After breakfast, shortly before 09:00, we drove to the campus.  As we approached we saw the parking lot was empty.  Zero cars!  That did not bode well, but parking our car was easy.  I decided to walk to the library anyway.  On the front door of the library was a sign with the hours indicating the library would open at 11:00.  Since it was now shortly after 09:00, and since we were only a couple of blocks from the Gunnison Pioneer Museum, we decided that was our next stop.

As we walked to the front door of the museum we saw the admission price of $10 per adult.  That is a small price to pay for all that there is to see and explore.  Once inside, we were immediately greeted by a friendly volunteer.  In fact, every volunteer we met was very kind, friendly, and full of helpful information.  After one of the volunteers learned the purpose of our trip was to track down some family genealogy newspaper articles, she directed us to the rear portion of the Coleman building.  She said there were local newspapers there dating to the late 19th century.  She also said we were welcome to handle the newspapers and look through them.  Another volunteer, noticing Leslie’s cane, went outside and then returned with the key to a golf cart.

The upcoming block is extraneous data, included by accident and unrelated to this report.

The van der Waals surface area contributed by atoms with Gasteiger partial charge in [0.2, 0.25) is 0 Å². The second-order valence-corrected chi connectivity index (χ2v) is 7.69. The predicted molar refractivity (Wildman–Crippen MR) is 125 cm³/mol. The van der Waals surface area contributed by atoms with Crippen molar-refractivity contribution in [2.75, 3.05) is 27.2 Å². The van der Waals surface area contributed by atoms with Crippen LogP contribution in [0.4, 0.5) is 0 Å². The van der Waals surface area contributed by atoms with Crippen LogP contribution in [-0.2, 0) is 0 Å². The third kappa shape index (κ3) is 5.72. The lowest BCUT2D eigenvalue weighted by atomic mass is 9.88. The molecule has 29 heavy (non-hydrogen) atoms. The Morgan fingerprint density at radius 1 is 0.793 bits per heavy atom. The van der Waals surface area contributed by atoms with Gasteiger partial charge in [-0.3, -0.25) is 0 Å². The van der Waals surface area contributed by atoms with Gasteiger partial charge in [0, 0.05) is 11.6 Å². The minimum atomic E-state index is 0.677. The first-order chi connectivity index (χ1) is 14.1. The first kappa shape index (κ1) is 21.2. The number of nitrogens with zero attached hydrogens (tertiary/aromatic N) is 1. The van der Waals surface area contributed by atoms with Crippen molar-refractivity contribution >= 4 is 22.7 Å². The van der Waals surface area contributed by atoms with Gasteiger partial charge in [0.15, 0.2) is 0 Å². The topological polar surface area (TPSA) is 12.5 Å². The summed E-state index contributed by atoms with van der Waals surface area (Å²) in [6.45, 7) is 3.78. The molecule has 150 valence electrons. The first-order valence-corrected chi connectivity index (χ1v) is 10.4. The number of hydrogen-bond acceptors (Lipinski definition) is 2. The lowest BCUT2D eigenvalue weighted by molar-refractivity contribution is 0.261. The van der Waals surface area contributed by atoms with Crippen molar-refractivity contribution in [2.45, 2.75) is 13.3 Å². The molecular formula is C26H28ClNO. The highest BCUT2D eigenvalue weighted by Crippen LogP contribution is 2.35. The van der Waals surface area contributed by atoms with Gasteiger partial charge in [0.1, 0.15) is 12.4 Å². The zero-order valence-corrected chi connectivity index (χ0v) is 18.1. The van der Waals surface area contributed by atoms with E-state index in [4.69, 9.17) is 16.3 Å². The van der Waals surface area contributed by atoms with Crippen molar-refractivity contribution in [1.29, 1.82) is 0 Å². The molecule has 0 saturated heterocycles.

Before leaving the main building, we made a walkthrough and looked at the many exhibits.  On the wall of the stairs, near the upper floor landing, we located a photograph of the 1923 Gunnison high school football squad.  In the photo, we spied Leslie’s grandfather, Edgar Johnson!  Returning to the ground floor the volunteers were happy to hear of our success.